When people think of midcentury dinner parties, many imagine elaborate, kind of gross culinary exploits: gelatin molds, mayo sculptures, beef fizzes, meats accompanied by canned fruits in increasingly upsetting ways. But there was a post-war revelry in the dining of the era. Picture Don Draper-esque figures knocking back martinis while dessert carts roll past in some ornate dining room, or raucous evenings involving bubbling glasses of Champagne and trays of oysters Rockefeller, cocktail weenies, or caviar-topped blinis.
This is the sort of energy G-Love owner Garrett Benedict is trying to capture with his forthcoming cocktail bar, the Love Shack, opening next door this winter: unapologetically fun and over-the-top, with little old school flourishes straight out of a 1950s steakhouse, 1960s cocktail party, or a 1970s beach bar.
When Benedict opened G-Love in 2019, he was arriving in Portland following stints at several prestigious, Michelin-starred California restaurants, from the Restaurant at Meadowood to the now-closed groundbreaking vegetarian restaurant Ubuntu. The idea behind G-Love was open a polished restaurant that centered produce — Oregon-grown in particular — and deprioritized red meat-heavy entrees and mains. At G-Love, meals involve mushroom dashi, cast iron carrots, and cauliflower a la plancha with miso-lemon hollandaise. The cocktail menu, similarly, leans heavily on vegetables, from the Modern Love, pairing a dark rum blend with pumpkin, to the Maria Teresa with mezcal, bell pepper, and carrot.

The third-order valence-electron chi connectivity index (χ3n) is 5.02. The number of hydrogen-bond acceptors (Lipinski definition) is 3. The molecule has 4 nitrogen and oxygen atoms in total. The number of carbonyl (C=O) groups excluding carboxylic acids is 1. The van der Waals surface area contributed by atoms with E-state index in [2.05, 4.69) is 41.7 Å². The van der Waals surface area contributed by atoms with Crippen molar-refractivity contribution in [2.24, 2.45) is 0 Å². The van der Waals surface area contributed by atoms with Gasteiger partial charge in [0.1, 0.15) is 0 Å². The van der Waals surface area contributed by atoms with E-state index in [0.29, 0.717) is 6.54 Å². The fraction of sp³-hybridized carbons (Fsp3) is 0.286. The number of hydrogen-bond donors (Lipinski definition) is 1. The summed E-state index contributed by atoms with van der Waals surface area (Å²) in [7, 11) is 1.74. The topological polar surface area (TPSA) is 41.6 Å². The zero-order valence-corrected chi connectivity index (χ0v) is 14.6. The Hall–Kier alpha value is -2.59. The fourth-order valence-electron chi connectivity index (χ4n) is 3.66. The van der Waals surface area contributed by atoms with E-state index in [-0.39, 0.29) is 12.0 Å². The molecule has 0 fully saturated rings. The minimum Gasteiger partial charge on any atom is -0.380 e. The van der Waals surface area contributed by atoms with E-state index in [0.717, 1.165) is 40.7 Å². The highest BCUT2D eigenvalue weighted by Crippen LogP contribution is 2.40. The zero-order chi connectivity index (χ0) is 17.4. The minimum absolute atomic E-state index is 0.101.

The Love Shack will be a collaboration from a number of G-Love all stars: Andrew Lee, who was Benedict’s opening sous, will cover food with the chef; the larger cocktail menu is the purview of Quintin Scalfaro, who started at the restaurant in 2021. Shade Ruston, G-Love’s original host, will handle the front-of-house. The bar is meant to be a little more playful than its companion restaurant, either as a standalone experience or a bookend to a visit to its predecessor. “You can grab a couple bites before dinner at G-Love, or a nightcap at the Love Shack,” Benedict says. “We’re really throwing a super fun cocktail party every single night.”
When visitors arrive at the Love Shack, they’ll be greeted with a complimentary splash of sparkling wine, grabbing a seat at circular booths under a palapa-style roof in the center of the room, or near the glowing Venetian gold plaster backbar. As customers get settled, servers will roll carts around the space loaded with snacks — things like pickled onion rings, razor clam Rockefeller, croissant banh mis, or brioche waffles with caviar or lox. The bites are meant to feel like passed appetizers, and visitors can point and choose which appeal to them. “When you sit down, you’re immediately in the experience,” Benedict says. “You can kind of just jump right into it.”
Some cart offerings will include drink-and-snack pairings, like oysters with little bottles of sparkling wine, or a mini martini and a mini Chicago dog — Benedict’s working title for the latter is “An Itsy Bitsy ‘Tini and a Weenie,” or “the American Dream.” While the Love Shack will offer a variety of classic cocktails, the “beach bar” inspiration will appear here in the form of blended drinks, pebble ice, goofy glassware, and extravagant garnishes. In line with the team’s penchant for pageantry, bartenders will finish some drinks tableside.
“That post-World War II era, that crazy optimism, we’re leaning into that,” Benedict says. “It makes such an impact. ... A tableside tartare, it’s so memorable, and it’s something that I don’t see a ton of these days. But when I do go to a space like that, I love it, it’s awesome.”
The Love Shack will open in late January at 1645 NW 21st Avenue.